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Known as The Way
The first I recall of hearing about Taoism is reading the book, The Tao of Pooh, by Benjamin Hoff in the early 90s. The book is described as “an introduction to the Eastern belief system of Taoism.” The Chapter by the same name as the book title goes on to describe the difference between Confucianism, Buddhism and Taoism.
Lao-Tzu, author of the Tao Te Ching, based his teachings in the harmony with nature, the natural order of things and the laws of nature. What attracted me to Taoism is its simplicity. And A.A. Milne’s character, Pooh, is the epitome of simplicity. Pooh has the ability to go with the flow and be un-phased by catastrophe and drama unlike some of Milne’s other characters such as: Eyeore whom frets, and Piglet who hesitates, and Rabbit calculates, and Owl pontificates; Pooh just IS. (Quoted from the back cover of the book, The Tao of Pooh.)
Lao-Tzu calls Tao, ‘The Way.’ Although he insists it can’t adequately be explained because words are too limiting, he believes that Nature can be understood and is inseparable from human beings.
Hoff goes on to describe the basic premise of Taoism as the appreciating, learning from and working with whatever happens in everyday life. Having an attitude of acceptance and the ability to go with the flow; explaining that from this harmonious way of living one can achieve happiness.
Hoff tells Pooh that an important principle of Taoism is named after him (Pooh), called P’u, the Uncarved Block. He goes on to explain that ‘the essence of the principle of the Uncarved Block is that things in their original simplicity contain their own natural power, power that is easily spoiled and lost when that simplicity is changed.’ Hoff says that this ‘principle applies not only to things in their natural beauty and function, but to people as well. Or Bears. Which brings us to Pooh, the very Epitome of the Uncarved Block.’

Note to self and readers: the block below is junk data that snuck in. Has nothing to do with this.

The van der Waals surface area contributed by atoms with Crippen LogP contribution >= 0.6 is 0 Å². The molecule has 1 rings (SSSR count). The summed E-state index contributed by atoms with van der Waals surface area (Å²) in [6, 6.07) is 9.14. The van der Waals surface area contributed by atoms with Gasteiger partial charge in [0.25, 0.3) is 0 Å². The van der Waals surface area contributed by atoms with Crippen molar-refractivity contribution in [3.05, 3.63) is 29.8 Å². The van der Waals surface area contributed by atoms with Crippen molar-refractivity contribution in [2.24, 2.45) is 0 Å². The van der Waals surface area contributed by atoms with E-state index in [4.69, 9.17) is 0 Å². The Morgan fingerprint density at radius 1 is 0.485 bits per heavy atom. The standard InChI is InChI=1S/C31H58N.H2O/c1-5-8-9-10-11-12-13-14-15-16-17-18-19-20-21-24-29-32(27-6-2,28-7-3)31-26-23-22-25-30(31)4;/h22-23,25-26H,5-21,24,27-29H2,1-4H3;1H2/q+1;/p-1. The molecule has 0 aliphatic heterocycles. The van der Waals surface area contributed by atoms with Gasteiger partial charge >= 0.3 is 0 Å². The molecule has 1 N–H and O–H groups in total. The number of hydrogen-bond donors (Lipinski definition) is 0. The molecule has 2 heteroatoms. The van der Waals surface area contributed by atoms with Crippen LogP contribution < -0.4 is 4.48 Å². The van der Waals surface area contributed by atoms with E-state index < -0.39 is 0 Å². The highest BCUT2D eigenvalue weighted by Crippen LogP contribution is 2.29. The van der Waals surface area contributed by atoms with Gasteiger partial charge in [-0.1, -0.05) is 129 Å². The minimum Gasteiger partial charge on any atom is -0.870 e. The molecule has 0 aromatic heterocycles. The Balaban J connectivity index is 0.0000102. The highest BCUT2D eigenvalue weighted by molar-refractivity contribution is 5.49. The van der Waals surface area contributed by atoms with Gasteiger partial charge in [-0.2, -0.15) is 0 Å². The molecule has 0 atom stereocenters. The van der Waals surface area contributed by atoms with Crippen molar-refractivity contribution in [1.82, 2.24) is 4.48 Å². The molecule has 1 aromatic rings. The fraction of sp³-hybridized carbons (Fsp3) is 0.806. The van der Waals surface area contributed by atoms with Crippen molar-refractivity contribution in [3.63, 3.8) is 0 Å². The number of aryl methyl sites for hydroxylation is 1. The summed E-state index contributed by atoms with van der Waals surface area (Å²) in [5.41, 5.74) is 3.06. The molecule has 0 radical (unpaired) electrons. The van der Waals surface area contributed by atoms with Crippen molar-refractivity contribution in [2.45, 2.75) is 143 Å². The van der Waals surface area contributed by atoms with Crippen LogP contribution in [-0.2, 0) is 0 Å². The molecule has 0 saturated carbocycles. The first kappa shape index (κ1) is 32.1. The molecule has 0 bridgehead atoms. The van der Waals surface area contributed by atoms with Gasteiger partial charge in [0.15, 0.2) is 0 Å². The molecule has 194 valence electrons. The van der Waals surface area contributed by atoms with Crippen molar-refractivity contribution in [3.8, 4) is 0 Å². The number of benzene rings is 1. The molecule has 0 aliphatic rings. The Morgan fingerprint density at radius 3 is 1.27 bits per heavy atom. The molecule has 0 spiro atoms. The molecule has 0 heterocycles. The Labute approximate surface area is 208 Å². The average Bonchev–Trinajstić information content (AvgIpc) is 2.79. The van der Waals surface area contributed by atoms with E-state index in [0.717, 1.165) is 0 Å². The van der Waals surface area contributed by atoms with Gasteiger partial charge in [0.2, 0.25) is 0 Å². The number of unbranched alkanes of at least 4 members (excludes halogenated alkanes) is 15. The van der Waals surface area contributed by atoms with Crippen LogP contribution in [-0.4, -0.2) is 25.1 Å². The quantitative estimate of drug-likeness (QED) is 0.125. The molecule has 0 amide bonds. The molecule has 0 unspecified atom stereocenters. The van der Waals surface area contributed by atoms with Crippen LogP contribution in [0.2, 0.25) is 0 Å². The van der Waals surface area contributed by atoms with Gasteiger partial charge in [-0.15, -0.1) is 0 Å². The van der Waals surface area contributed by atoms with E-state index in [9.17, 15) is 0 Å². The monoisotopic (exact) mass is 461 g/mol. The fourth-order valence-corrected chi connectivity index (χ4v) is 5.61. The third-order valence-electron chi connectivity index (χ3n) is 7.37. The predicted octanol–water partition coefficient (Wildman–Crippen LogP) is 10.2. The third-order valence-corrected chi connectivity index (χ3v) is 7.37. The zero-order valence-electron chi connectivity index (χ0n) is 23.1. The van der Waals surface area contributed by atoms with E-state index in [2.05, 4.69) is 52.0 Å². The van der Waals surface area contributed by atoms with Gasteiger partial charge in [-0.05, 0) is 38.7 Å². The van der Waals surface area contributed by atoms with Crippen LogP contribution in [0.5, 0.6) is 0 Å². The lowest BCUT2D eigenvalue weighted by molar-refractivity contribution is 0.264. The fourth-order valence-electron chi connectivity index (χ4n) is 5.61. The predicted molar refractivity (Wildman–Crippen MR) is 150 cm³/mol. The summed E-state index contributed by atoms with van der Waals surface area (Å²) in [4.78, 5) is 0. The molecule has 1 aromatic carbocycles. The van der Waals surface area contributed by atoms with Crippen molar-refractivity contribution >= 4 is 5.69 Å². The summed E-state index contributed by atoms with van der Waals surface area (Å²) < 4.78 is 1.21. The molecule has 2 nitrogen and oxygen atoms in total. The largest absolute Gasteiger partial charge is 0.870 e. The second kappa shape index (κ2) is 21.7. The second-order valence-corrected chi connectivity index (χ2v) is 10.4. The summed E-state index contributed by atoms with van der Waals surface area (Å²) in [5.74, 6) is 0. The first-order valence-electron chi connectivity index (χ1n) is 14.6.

I see the simplicity in Pooh – the Uncarved Block – in that his primary motivations are food (honey) and friendship.
Having read all of A. A. Milne’s Pooh Bear books to my daughter when she was growing up, I really enjoyed a second look at Pooh from a different perspective while being introduced to a new spiritual philosophy.
Shortly after reading this book, I saw news clip featuring mostly elderly Chinese and Japanese people doing Taoist Tai Chi in a park in Vancouver, British Columbia. There was such a beauty in seeing this group of people in perfect harmony as they performed their one-hundred-and-eight moves. I wanted to see more!! I actually found and joined the local Taoist Tai Chi group for about three years in the early 2000s. Having been away from it for several years, I miss it!!
“When you know and respect your own Inner Nature, you know where you belong. You also know where you don’t belong.”
Benjamin Hoff, The Tao of Pooh
For those who want to go deeper in studying Taoism, I highly recommend The Tao Te Ching by Lao-Tzu or The Tao Of Power: Lao Tzu’s Classic Guide To Leadership, Influence And Excellence by R. L. Wing
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